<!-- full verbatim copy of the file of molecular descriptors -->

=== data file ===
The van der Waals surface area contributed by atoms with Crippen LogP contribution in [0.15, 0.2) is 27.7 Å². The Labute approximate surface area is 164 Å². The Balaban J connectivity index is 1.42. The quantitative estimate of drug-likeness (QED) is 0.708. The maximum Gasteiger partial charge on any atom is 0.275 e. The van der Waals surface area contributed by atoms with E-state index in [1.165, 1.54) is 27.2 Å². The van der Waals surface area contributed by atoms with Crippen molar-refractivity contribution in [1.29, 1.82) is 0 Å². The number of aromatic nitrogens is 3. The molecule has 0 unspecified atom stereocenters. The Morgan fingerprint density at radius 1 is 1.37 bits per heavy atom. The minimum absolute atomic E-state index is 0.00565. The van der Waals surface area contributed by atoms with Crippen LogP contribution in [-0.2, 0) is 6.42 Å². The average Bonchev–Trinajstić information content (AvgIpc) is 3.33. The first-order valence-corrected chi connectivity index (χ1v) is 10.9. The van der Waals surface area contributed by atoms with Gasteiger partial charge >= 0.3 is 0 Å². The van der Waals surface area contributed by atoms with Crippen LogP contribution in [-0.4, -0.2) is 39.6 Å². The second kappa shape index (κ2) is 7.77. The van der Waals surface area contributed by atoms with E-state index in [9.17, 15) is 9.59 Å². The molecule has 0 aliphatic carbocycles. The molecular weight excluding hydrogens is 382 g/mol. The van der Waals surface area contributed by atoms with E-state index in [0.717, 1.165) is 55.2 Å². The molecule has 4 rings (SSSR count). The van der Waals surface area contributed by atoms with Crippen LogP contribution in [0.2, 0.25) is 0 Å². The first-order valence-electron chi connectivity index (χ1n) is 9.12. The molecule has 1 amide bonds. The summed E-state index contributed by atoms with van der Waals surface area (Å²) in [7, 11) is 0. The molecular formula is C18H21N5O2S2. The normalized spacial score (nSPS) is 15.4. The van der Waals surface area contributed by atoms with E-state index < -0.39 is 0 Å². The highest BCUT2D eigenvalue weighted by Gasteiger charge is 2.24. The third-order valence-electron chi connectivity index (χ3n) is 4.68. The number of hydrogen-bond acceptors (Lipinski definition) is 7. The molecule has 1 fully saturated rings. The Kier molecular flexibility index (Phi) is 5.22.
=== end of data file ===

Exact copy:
The van der Waals surface area contributed by atoms with Crippen LogP contribution in [0.15, 0.2) is 27.7 Å². The Labute approximate surface area is 164 Å². The Balaban J connectivity index is 1.42. The quantitative estimate of drug-likeness (QED) is 0.708. The maximum Gasteiger partial charge on any atom is 0.275 e. The van der Waals surface area contributed by atoms with E-state index in [1.165, 1.54) is 27.2 Å². The van der Waals surface area contributed by atoms with Crippen molar-refractivity contribution in [1.29, 1.82) is 0 Å². The number of aromatic nitrogens is 3. The molecule has 0 unspecified atom stereocenters. The Morgan fingerprint density at radius 1 is 1.37 bits per heavy atom. The minimum absolute atomic E-state index is 0.00565. The van der Waals surface area contributed by atoms with Crippen LogP contribution in [-0.2, 0) is 6.42 Å². The average Bonchev–Trinajstić information content (AvgIpc) is 3.33. The first-order valence-corrected chi connectivity index (χ1v) is 10.9. The van der Waals surface area contributed by atoms with Gasteiger partial charge >= 0.3 is 0 Å². The van der Waals surface area contributed by atoms with Crippen LogP contribution in [-0.4, -0.2) is 39.6 Å². The second kappa shape index (κ2) is 7.77. The van der Waals surface area contributed by atoms with E-state index in [9.17, 15) is 9.59 Å². The molecule has 0 aliphatic carbocycles. The molecular weight excluding hydrogens is 382 g/mol. The van der Waals surface area contributed by atoms with E-state index in [0.717, 1.165) is 55.2 Å². The molecule has 4 rings (SSSR count). The van der Waals surface area contributed by atoms with Crippen LogP contribution in [0.2, 0.25) is 0 Å². The first-order valence-electron chi connectivity index (χ1n) is 9.12. The molecule has 1 amide bonds. The summed E-state index contributed by atoms with van der Waals surface area (Å²) in [7, 11) is 0. The molecular formula is C18H21N5O2S2. The normalized spacial score (nSPS) is 15.4. The van der Waals surface area contributed by atoms with E-state index < -0.39 is 0 Å². The highest BCUT2D eigenvalue weighted by Gasteiger charge is 2.24. The third-order valence-electron chi connectivity index (χ3n) is 4.68. The number of hydrogen-bond acceptors (Lipinski definition) is 7. The molecule has 1 fully saturated rings. The Kier molecular flexibility index (Phi) is 5.22.